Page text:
Wednesday, October 31, 2007

Over 1,000 pieces of candy ....

and we only hand out one piece to each trick or treater. Yeah, a lot of kids from Chicago come to Oak Park. But one thousand?


But I gotta say, it's our own fault. Coz we got the best house in the neighborhood! Our neighbors got the brilliant idea to have our second block party on October 31st, so the kids could go up and down and across the street without any worries.

And we had the best cast of characters. This year's list included:
(Clockwise from bottom left)
Combo priest/Jason.........................................Scott
Trina the Child-Eating Witch..........................Jen
Malcolm, pet zombie at large..........................Mark
The Grim Reaper..............................................Jay
Corpse Bride......................................................Julie
Classy Corpse Man...........................................Fake Dummy

The best quote I heard I think was "You all should be TV actors! You're damn scary!"
What was your favorite? Speak up ....

Bells, Books, and Candles ....

Get out your Graeme Revell and your old Ministry tapes, folks, the witching hour is upon us. We here at Humphrey House had the somewhat annual Halloween Soiree and Séance this past Saturday ... and it turned out to be a wicked good (work-free) party. On a sidebar, Jay and I are now forced to do research on a little boy who lived here and an Alamar who, well, didn't. Have a Happy Halloween!

By the way, do you have plans for Friday morning? More to come ...

Monday, October 29, 2007

Daily Herald Reprints WSJ Article with Editorial comments

We at Humphrey House were recently contacted by Chicagoland's surburban newspaper, The Daily Herald, as they wanted to photograph us for a reprint of the WSJ article "The Three Martini Revolution." Due to the negative slant this article took, we at first declined the request, but subsequently decided that it would be acceptable as long as they wouldn't mind clearing up some of the misconceptions.

So they did, and we are very grateful to the staff for allowing us to correct the misconceptions. The article came out yesterday (Sunday 10/29) in the Daily Herald's Home section. The online article has some of the editorial additions but doesn't have the photo they took of us.

Perhaps most exciting from this secondary episode was that the experience gave us a chance to feel better about the media and journalists. The reporter we worked with, Deborah Donovan, was very sympathetic and helpful. Thanks Debbie!

Sidenote: There has been quite a lively discussion (with some great Halloween costumes) over on about the whole Drink and Demolish debacle.
PS. More recently, the Today Show also allowed us to set the record straight!

Tuesday, October 23, 2007

Product Review: EZ Clean Paint Brush

A few weeks ago, approached us to see if we would be interested in evaluating a product from an environmental perspective. There are so many companies out there "greenwashing" their products and services (such as GE's Ecoimagination) that it is sometimes hard to cut through some of the fluff to find a quality product.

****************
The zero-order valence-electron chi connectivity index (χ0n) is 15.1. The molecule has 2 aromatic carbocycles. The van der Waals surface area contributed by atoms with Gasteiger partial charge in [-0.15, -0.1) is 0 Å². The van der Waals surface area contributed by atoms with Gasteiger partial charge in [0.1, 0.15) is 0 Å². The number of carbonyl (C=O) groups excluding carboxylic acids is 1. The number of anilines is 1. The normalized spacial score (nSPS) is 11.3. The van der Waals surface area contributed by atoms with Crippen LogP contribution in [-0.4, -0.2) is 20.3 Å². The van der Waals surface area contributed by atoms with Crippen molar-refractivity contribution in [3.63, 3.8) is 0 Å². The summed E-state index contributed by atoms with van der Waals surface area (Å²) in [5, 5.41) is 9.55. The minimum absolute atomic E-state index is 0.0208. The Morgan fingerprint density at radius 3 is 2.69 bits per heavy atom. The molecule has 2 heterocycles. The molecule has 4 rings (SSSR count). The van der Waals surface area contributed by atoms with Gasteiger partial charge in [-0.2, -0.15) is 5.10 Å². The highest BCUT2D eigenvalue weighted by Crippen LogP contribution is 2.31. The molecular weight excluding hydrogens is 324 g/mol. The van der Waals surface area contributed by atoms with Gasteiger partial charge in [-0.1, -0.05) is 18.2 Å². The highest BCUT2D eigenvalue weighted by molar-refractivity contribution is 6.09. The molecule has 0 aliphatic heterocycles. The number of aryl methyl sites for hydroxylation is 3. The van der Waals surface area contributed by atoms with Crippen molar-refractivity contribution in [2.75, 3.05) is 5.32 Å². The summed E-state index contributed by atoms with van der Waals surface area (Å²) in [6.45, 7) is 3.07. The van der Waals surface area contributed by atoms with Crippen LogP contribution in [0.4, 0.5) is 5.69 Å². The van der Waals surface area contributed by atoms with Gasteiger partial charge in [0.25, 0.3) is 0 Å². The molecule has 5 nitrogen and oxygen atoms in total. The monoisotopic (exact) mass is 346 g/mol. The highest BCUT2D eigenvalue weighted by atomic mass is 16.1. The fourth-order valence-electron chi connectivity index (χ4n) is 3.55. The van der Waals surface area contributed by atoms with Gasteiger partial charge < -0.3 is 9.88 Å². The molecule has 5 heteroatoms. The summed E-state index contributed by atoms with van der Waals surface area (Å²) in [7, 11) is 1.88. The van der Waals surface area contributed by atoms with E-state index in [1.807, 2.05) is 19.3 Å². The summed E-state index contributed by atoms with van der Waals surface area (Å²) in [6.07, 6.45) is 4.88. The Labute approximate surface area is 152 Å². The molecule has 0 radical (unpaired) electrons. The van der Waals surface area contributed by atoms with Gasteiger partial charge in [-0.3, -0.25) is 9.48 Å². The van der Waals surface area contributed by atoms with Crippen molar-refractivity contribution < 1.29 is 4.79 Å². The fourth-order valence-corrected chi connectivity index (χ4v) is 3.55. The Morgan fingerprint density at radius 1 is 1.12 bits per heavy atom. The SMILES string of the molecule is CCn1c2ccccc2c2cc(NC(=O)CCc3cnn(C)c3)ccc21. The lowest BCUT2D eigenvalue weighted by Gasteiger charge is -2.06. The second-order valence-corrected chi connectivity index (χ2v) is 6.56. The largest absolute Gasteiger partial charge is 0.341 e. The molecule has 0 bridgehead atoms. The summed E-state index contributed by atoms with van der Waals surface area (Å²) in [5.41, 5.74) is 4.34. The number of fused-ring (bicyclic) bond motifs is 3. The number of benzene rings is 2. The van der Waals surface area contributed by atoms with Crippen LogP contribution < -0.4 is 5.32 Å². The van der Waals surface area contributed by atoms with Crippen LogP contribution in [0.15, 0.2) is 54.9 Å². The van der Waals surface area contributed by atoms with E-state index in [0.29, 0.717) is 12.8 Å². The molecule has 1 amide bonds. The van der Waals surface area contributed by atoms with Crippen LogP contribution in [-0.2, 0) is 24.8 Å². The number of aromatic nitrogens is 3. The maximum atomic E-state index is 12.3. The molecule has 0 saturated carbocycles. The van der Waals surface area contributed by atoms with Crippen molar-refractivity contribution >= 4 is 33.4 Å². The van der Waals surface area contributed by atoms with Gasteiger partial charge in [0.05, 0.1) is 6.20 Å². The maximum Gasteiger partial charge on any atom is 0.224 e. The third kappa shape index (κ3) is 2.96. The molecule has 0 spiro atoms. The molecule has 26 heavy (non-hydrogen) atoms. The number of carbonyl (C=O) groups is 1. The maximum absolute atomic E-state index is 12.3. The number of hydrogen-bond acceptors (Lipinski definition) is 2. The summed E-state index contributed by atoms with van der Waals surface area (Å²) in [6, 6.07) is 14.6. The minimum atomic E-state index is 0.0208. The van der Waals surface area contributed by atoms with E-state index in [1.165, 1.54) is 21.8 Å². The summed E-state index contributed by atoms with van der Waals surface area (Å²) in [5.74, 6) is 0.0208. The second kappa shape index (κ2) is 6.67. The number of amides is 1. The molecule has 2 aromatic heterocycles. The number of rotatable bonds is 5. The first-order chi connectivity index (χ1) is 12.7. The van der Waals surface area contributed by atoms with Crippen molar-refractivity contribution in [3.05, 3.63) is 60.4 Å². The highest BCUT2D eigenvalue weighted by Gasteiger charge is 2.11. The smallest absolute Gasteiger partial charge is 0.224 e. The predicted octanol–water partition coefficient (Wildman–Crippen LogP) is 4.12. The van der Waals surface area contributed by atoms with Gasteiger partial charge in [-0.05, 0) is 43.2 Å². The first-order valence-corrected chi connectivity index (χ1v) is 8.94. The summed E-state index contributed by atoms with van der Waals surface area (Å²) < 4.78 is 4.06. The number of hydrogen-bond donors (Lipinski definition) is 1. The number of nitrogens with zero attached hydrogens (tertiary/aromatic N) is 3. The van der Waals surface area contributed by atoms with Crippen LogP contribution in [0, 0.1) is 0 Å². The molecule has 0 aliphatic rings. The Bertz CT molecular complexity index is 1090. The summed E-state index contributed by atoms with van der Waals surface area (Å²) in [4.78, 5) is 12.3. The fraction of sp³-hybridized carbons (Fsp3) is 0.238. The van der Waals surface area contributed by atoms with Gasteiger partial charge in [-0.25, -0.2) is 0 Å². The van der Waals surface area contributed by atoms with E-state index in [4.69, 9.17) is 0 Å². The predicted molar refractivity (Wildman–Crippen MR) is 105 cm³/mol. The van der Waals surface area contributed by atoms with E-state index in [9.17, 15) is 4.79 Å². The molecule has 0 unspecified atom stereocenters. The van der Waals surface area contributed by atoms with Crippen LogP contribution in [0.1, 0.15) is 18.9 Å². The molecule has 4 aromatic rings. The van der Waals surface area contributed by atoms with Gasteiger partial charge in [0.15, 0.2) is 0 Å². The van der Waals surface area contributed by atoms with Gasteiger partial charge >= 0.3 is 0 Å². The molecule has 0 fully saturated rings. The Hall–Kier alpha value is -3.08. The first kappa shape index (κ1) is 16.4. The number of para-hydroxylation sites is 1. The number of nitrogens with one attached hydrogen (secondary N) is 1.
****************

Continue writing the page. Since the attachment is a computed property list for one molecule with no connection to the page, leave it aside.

While we at Humphrey House aren't professional experts by any means, we are probably a bit more knowledgeable of some green building practices than the typical DIY homeowner. Jay's involvement with the USGBC helps out a bit in that regard. So even though we aren't yet ready to paint our kitchen, we offered to give our two cents on the "green" concepts for this product.

The product is the "EZ Clean Paint Brush", which essentially is a quality polyester bristle paintbrush. But this is not just any paintbrush, mind you. The brush's body has been ingeniously designed to allow water to flow through the handle, and out where the bristles are attached. The other end of the brush is threaded to attach to a utility sink or garden hose. The net result is that cleanup should only take "less than a minute" after a paint job.

Upon first seeing the name "EZ Clean", my initial impression was "great, here's another product hopping on the green bandwagon". But after reading the overview fact sheet claiming a clean brush in less than a minute (possibly 30 seconds!) I like the product in theory.

Depending on the size of the brush (and how much paint as loaded up on it) I've found it usually takes me 5-10 minutes to clean out a standard brush after using it. The EZ Clean Paintbrush's claim to green-ness is based on its water conservation features.

So let's try some guess-timations to quantify this. Typically, an older utility sink faucet or hose bibb will deliver 2 to 4 gallons per minute (gpm) of water – new faucets are around 2 gpm or less. So if we find a happy medium and state that a typical utility sink has an average rate of 2.2 gpm, here are our calculations for total water used in cleanup:

EZ Clean Paint Brush: 2.2 gpm X 1 minute = 2.2 total gallons of water
Standard brush: 2.2 gpm x 7 minutes = 15.4 total gallons of water